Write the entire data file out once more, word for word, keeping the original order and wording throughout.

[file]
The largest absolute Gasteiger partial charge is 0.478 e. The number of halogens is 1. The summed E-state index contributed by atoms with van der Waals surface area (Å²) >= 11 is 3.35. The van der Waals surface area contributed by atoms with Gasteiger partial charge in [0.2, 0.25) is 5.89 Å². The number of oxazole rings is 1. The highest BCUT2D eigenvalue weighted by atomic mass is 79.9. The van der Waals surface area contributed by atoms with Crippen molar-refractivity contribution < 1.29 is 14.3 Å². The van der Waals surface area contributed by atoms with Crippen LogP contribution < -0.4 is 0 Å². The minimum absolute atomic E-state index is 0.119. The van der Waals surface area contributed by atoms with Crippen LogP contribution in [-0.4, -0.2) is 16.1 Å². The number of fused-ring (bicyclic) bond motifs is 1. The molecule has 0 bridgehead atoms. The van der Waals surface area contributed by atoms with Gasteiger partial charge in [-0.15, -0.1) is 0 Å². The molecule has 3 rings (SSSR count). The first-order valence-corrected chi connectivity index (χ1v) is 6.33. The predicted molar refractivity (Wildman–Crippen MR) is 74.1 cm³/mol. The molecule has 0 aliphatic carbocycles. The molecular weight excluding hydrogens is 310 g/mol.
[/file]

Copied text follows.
The largest absolute Gasteiger partial charge is 0.478 e. The number of halogens is 1. The summed E-state index contributed by atoms with van der Waals surface area (Å²) >= 11 is 3.35. The van der Waals surface area contributed by atoms with Gasteiger partial charge in [0.2, 0.25) is 5.89 Å². The number of oxazole rings is 1. The highest BCUT2D eigenvalue weighted by atomic mass is 79.9. The van der Waals surface area contributed by atoms with Crippen molar-refractivity contribution < 1.29 is 14.3 Å². The van der Waals surface area contributed by atoms with Crippen LogP contribution < -0.4 is 0 Å². The minimum absolute atomic E-state index is 0.119. The van der Waals surface area contributed by atoms with Crippen LogP contribution in [-0.4, -0.2) is 16.1 Å². The number of fused-ring (bicyclic) bond motifs is 1. The molecule has 0 bridgehead atoms. The van der Waals surface area contributed by atoms with Gasteiger partial charge in [-0.15, -0.1) is 0 Å². The molecule has 3 rings (SSSR count). The first-order valence-corrected chi connectivity index (χ1v) is 6.33. The predicted molar refractivity (Wildman–Crippen MR) is 74.1 cm³/mol. The molecule has 0 aliphatic carbocycles. The molecular weight excluding hydrogens is 310 g/mol.